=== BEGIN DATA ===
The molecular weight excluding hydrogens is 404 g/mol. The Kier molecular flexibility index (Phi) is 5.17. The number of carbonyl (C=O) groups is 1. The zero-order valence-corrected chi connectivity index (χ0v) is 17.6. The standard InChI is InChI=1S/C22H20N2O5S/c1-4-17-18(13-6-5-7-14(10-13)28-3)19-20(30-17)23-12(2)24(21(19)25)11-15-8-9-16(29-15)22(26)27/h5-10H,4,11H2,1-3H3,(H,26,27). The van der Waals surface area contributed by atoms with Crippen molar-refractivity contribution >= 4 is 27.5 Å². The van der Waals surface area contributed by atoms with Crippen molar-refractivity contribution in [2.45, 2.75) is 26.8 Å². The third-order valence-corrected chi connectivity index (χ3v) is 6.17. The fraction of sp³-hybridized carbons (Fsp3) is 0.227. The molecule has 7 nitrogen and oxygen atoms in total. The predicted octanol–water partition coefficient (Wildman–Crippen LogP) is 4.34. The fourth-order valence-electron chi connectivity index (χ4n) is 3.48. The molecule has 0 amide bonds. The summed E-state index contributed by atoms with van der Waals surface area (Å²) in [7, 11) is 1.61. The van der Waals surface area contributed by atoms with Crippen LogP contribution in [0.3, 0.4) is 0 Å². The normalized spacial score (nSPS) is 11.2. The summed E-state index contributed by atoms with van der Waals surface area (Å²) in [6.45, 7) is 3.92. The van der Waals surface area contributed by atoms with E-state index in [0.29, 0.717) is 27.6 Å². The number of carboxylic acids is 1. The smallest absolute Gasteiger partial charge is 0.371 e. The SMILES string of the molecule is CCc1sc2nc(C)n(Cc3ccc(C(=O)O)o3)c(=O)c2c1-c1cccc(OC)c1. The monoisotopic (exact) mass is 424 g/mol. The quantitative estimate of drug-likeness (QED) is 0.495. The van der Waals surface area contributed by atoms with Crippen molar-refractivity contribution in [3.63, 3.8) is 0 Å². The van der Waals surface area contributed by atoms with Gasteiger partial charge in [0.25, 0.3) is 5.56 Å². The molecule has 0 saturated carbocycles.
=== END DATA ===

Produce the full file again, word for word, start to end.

The molecular weight excluding hydrogens is 404 g/mol. The Kier molecular flexibility index (Phi) is 5.17. The number of carbonyl (C=O) groups is 1. The zero-order valence-corrected chi connectivity index (χ0v) is 17.6. The standard InChI is InChI=1S/C22H20N2O5S/c1-4-17-18(13-6-5-7-14(10-13)28-3)19-20(30-17)23-12(2)24(21(19)25)11-15-8-9-16(29-15)22(26)27/h5-10H,4,11H2,1-3H3,(H,26,27). The van der Waals surface area contributed by atoms with Crippen molar-refractivity contribution >= 4 is 27.5 Å². The van der Waals surface area contributed by atoms with Crippen molar-refractivity contribution in [2.45, 2.75) is 26.8 Å². The third-order valence-corrected chi connectivity index (χ3v) is 6.17. The fraction of sp³-hybridized carbons (Fsp3) is 0.227. The molecule has 7 nitrogen and oxygen atoms in total. The predicted octanol–water partition coefficient (Wildman–Crippen LogP) is 4.34. The fourth-order valence-electron chi connectivity index (χ4n) is 3.48. The molecule has 0 amide bonds. The summed E-state index contributed by atoms with van der Waals surface area (Å²) in [7, 11) is 1.61. The van der Waals surface area contributed by atoms with Crippen LogP contribution in [0.3, 0.4) is 0 Å². The normalized spacial score (nSPS) is 11.2. The summed E-state index contributed by atoms with van der Waals surface area (Å²) in [6.45, 7) is 3.92. The van der Waals surface area contributed by atoms with E-state index in [0.29, 0.717) is 27.6 Å². The number of carboxylic acids is 1. The smallest absolute Gasteiger partial charge is 0.371 e. The SMILES string of the molecule is CCc1sc2nc(C)n(Cc3ccc(C(=O)O)o3)c(=O)c2c1-c1cccc(OC)c1. The monoisotopic (exact) mass is 424 g/mol. The quantitative estimate of drug-likeness (QED) is 0.495. The van der Waals surface area contributed by atoms with Crippen molar-refractivity contribution in [3.63, 3.8) is 0 Å². The van der Waals surface area contributed by atoms with Gasteiger partial charge in [0.25, 0.3) is 5.56 Å². The molecule has 0 saturated carbocycles.